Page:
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Blessing Box a gift for giver and receiver

The 100 seniors living at River Ridge Retirement Residence in St. Albert would likely agree with what Dutch Delicious Bakery owner Siebe Koopman calls his giftable collection of chocolates, tea, instant soup, candies and tulips: the Blessing Box. This week, facility residents were each surprised with delivery of the aptly-named blessing box, simply because the Edmonton business owner and father of six said he wanted to bring a smile to people's faces at a difficult time.

Nicole Collyer, recreation director at River Ridge, said it was her neighbour Koopman's idea to do something special for the residents.

"A box of treats is wonderful, but what's more important is the extra boost this gives to everyone's morale, and for our staff to stay positive," said Collyer. "Community support is crucial to our River Ridge family. It's a gift for the residents, but also a gift of support for us."

For Koopman, who in the past has offered Dutch Delicious products for an Edmonton church's project called the Gift of Giving, this gesture felt like a natural move. (At a value of $25 per gift box, for 100 residents, it's not a small gesture, to be sure).

"With the lack of attention, visits and hugs for seniors, we figured the best response was to give them this blessing box, with a personal message inside," said Koopman. "I think of my grandparents in seniors homes in Holland during this crisis. I know we are all meant to be with others, and that's what triggered us to give this surprise to some of our isolated seniors here. We want to nourish our community."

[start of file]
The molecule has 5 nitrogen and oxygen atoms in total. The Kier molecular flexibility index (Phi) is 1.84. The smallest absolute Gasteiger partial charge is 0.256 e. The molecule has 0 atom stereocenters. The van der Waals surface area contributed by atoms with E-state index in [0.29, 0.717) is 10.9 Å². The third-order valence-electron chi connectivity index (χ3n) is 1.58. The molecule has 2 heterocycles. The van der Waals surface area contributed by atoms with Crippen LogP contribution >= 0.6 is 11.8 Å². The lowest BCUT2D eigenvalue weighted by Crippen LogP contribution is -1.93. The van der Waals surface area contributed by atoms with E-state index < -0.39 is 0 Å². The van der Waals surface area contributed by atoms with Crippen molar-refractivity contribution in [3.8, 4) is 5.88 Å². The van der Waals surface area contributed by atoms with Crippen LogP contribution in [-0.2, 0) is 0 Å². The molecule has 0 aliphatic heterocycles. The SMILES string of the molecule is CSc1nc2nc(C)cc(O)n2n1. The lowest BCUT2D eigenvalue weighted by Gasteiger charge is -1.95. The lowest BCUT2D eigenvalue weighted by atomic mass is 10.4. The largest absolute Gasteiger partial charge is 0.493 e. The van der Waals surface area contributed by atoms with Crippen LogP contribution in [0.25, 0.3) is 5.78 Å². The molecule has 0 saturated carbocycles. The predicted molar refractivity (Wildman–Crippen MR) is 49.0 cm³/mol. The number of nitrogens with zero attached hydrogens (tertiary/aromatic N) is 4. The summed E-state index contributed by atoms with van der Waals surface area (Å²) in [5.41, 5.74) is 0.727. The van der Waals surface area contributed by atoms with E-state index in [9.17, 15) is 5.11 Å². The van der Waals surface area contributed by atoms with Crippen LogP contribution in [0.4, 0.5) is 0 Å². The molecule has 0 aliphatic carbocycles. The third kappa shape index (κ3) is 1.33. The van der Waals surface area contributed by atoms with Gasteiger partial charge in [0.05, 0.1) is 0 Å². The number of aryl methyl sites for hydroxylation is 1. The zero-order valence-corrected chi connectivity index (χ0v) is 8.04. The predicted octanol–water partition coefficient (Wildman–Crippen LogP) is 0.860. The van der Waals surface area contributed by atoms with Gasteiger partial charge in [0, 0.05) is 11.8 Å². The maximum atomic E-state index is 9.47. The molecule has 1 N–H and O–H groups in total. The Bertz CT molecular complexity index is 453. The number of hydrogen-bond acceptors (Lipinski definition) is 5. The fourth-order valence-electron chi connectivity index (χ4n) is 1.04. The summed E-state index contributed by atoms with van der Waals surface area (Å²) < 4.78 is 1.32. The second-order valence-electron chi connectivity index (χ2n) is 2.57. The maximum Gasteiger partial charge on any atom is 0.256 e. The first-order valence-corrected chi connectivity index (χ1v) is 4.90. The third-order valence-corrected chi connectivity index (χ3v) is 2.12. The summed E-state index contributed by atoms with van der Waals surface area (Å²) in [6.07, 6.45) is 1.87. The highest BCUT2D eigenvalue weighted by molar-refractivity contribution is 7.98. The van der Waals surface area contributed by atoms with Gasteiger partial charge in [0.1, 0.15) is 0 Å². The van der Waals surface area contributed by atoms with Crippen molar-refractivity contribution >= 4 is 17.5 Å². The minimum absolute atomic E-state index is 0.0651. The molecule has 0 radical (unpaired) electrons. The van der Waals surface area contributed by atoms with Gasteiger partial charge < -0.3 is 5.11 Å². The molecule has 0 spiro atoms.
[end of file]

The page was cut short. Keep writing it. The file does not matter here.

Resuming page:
It's not as though Koopman hasn't faced his own challenges during the COVID-19 pandemic. The Dutch immigrant and wife Joni have owned the long time specialty bakery in Edmonton's Sherbrooke neighbourhood for about 12 years (Dutch Delicious Bakery has been in business for some 60 years). Koopman said he's stayed afloat and kept about a dozen full and part time staff on the payroll thanks to his frugal ways--that and customers (in Edmonton, and even as far as Sherwood Park and Leduc) who ordered Dutch-style breads, pastries and cakes online for curbside pickup or delivery throughout the COVID-19 shutdown.

"Our team didn't lose a penny in wages during the shutdown. It's amazing," added Koopman, who is re-opening the storefront, walk-in trade as part of Phase 1 of Alberta's economic relaunch. "We couldn't survive on fifty per cent of sales for much longer. So we're open 8-5, six days a week again, and we're grateful to be in this position."

"It's wonderful to hear the chatter of customers again. We've been busy, as soon as we opened, with people looking for fresh bread," he said. "There's extra cleaning involved now, and we can't have reusable bags. But otherwise it feels mostly like normal."

Dutch Delicious Bakery is best-known for its raisin buns (with currants), mocha cake squares and homemade sausage rolls (it's the hint of nutmeg that makes it special, said Koopman). Wife Joni runs a website with a blog and for online orders. The blessing boxes, which sell online for $27 and $53, are popular as gifts for teachers and school bus drivers, Koopman said.

"These are difficult times, because it's unknown when we'll be coming out of the crisis," added River Ridge executive director Kelsey Mettall. "We feel the family and community support through events like this. I know the residents will talk about these gift boxes for days to come. It's going to brighten everyone's spirits."

 





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